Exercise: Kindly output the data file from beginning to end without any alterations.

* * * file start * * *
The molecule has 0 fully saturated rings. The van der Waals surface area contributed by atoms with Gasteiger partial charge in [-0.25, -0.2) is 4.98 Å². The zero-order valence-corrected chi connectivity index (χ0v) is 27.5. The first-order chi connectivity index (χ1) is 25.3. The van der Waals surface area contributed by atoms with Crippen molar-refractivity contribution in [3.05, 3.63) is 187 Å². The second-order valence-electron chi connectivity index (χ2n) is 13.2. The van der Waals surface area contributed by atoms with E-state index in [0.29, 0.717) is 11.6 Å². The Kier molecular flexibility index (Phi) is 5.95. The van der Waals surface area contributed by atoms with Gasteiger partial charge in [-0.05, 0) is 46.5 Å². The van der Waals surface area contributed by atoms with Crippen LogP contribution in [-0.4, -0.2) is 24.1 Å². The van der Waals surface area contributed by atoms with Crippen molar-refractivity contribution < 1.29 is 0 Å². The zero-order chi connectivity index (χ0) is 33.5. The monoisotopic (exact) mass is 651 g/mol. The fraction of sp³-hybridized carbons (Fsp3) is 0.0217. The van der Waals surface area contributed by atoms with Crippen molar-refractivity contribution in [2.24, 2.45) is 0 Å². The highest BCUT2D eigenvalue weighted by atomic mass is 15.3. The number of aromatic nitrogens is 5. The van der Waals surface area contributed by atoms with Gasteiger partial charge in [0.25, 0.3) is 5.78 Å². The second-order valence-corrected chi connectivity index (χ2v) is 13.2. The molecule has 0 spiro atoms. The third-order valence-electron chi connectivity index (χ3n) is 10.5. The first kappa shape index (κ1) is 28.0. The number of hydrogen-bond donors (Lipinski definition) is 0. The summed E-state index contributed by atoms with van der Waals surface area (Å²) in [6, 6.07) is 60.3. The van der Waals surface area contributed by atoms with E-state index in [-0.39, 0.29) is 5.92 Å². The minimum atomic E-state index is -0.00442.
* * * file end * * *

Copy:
The molecule has 0 fully saturated rings. The van der Waals surface area contributed by atoms with Gasteiger partial charge in [-0.25, -0.2) is 4.98 Å². The zero-order valence-corrected chi connectivity index (χ0v) is 27.5. The first-order chi connectivity index (χ1) is 25.3. The van der Waals surface area contributed by atoms with Crippen molar-refractivity contribution in [3.05, 3.63) is 187 Å². The second-order valence-electron chi connectivity index (χ2n) is 13.2. The van der Waals surface area contributed by atoms with E-state index in [0.29, 0.717) is 11.6 Å². The Kier molecular flexibility index (Phi) is 5.95. The van der Waals surface area contributed by atoms with Gasteiger partial charge in [-0.05, 0) is 46.5 Å². The van der Waals surface area contributed by atoms with Crippen LogP contribution in [-0.4, -0.2) is 24.1 Å². The van der Waals surface area contributed by atoms with Crippen molar-refractivity contribution < 1.29 is 0 Å². The zero-order chi connectivity index (χ0) is 33.5. The monoisotopic (exact) mass is 651 g/mol. The fraction of sp³-hybridized carbons (Fsp3) is 0.0217. The van der Waals surface area contributed by atoms with Crippen molar-refractivity contribution in [2.24, 2.45) is 0 Å². The highest BCUT2D eigenvalue weighted by atomic mass is 15.3. The number of aromatic nitrogens is 5. The van der Waals surface area contributed by atoms with Gasteiger partial charge in [0.25, 0.3) is 5.78 Å². The second-order valence-corrected chi connectivity index (χ2v) is 13.2. The molecule has 0 spiro atoms. The third-order valence-electron chi connectivity index (χ3n) is 10.5. The first kappa shape index (κ1) is 28.0. The number of hydrogen-bond donors (Lipinski definition) is 0. The summed E-state index contributed by atoms with van der Waals surface area (Å²) in [6, 6.07) is 60.3. The van der Waals surface area contributed by atoms with E-state index in [-0.39, 0.29) is 5.92 Å². The minimum atomic E-state index is -0.00442.